I know that NYC’s corner delis (bodegas) don’t have giant advertising budgets or anything, but I can't get past how generally terrible their signage has always been. It’s not just that the signs are of poor quality; it’s that they’re awkward! There is zero rhyme or reason to the quantity, selection or arrangement of wares for sale. That white-on-white turkey wrap looks terrible next to the stock image of the perfect burger hovering oddly by a breaded chicken cutlet with a back-lit glow like some kind of greasy Holy Grail. Basically, that shit is broke.
Brooklyn graphic designer Michael Silber is the creator of Deli Grossery, a blog dedicated to terrible deli-sign awareness and, ideally, prevention. The worst offenders from all over the city are chronicled right here. But wouldn’t you know it? Not a thing has changed. Bodegas advertise overschmeared bagels and bottles of kombucha in the same breath, and DO NOT artfully arrange slices of deli meat on a roll (also, the roll fell off the back of a truck). Sunny-side-ups may beckon from the sign, but inside, it’s more like sunny-side messed up. Lamb gyro sound appealing at 3 a.m.? They know. It’s a ruse. There are no gyros in there, as you learn upon entry. You can have some messed-up eggs or dried-out Buffalo wings, though.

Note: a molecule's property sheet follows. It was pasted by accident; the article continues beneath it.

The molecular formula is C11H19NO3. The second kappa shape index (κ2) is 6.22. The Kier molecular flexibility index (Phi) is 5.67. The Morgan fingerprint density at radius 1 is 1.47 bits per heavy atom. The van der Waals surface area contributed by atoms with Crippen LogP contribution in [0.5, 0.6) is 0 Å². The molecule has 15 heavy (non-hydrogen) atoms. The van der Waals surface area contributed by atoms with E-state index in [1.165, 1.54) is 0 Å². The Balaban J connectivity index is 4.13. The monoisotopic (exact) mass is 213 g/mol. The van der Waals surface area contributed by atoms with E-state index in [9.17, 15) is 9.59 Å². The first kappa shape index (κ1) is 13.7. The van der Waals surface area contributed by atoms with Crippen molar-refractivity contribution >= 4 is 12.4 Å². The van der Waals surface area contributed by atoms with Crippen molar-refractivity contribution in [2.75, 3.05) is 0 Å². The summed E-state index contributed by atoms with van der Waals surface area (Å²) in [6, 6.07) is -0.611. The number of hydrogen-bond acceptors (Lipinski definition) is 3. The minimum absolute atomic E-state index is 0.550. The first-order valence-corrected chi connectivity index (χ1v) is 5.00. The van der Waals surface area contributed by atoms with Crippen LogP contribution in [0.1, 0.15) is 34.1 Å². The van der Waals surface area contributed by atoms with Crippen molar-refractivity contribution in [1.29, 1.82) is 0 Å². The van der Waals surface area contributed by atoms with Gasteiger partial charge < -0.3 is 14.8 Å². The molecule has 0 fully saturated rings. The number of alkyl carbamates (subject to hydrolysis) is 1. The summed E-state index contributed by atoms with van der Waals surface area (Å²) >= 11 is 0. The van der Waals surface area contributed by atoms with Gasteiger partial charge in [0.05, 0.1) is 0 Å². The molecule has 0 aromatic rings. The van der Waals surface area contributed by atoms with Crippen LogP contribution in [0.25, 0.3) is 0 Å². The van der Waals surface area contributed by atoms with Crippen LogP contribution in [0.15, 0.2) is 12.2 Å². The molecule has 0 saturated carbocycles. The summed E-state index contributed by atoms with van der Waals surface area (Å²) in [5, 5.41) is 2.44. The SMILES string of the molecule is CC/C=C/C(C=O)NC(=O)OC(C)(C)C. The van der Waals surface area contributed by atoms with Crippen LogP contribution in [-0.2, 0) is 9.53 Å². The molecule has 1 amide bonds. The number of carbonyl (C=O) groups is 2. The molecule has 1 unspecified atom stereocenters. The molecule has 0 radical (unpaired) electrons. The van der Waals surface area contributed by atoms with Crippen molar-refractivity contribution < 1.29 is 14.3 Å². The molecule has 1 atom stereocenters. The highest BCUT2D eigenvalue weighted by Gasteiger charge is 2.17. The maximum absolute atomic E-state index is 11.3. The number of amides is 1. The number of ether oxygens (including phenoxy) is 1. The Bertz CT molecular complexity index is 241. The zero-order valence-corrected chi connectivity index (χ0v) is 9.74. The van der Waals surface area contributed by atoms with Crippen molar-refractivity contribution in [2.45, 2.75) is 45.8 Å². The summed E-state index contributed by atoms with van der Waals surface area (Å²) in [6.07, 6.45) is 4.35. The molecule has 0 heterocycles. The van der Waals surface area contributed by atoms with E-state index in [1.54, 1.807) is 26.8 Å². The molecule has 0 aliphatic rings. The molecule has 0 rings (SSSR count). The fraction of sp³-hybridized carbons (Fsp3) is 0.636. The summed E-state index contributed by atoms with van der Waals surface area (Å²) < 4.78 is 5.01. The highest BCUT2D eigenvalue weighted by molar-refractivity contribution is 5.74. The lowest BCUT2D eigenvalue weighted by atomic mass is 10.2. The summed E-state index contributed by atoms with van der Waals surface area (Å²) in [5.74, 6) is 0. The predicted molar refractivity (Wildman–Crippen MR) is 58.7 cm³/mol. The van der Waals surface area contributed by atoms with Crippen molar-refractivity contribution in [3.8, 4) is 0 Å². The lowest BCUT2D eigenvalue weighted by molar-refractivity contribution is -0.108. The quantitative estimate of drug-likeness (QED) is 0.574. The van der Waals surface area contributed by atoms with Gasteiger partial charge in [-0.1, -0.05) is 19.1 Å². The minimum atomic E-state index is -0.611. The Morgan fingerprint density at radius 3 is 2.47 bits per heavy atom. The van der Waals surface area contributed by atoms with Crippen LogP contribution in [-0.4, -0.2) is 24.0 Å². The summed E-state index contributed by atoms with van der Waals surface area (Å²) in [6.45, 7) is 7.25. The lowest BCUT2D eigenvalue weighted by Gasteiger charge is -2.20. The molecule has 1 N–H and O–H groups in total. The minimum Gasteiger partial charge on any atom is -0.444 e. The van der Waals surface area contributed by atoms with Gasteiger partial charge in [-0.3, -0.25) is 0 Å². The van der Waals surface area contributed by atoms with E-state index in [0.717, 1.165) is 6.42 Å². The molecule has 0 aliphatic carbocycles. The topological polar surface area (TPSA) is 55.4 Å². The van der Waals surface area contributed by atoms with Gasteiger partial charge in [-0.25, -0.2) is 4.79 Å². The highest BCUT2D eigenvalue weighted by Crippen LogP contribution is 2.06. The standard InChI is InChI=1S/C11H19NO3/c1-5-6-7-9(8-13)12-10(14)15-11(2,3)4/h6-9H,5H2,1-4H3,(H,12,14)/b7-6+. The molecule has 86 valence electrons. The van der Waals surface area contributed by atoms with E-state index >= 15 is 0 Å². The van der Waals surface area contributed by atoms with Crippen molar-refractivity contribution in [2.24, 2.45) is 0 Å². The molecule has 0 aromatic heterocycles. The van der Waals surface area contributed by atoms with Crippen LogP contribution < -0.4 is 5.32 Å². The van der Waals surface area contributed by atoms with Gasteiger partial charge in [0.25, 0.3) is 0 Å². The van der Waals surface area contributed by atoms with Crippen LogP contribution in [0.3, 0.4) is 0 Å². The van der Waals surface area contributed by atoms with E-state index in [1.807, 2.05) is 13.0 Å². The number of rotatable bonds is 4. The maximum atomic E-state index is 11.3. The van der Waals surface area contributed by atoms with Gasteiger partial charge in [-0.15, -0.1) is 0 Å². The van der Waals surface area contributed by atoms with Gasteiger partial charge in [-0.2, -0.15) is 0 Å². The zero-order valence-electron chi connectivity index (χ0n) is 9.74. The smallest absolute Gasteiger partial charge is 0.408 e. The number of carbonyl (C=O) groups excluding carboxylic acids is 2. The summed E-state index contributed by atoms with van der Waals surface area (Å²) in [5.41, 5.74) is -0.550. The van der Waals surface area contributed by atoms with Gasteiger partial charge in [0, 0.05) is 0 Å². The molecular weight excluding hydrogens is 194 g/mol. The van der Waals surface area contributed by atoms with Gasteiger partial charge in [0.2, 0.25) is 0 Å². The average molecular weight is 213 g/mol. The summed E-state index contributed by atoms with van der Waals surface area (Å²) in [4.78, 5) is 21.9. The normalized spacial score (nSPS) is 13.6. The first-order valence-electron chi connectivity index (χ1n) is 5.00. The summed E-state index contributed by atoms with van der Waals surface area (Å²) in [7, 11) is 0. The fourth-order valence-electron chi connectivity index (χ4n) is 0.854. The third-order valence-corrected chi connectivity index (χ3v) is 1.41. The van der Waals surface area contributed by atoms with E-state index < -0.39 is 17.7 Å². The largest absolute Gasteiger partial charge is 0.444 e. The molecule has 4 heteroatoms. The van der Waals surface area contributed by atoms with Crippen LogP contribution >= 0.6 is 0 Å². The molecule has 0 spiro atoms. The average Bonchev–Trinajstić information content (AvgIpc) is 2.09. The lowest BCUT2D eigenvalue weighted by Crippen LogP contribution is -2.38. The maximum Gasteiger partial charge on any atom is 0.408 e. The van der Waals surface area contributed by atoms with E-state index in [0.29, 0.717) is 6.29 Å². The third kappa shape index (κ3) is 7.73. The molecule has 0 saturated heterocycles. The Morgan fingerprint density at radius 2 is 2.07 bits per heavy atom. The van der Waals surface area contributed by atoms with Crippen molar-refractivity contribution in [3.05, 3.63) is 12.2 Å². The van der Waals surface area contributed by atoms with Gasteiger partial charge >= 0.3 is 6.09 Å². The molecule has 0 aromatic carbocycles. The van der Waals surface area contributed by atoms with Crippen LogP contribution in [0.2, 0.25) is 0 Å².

You, too, can submit your deli for consideration. According to the site, Silber’s always on the prowl for “unique, interesting or ugly food marketing.” And NYC delis, where you can reliably find a large bowl of egg salad with a dull film over it, are prime hunting ground.
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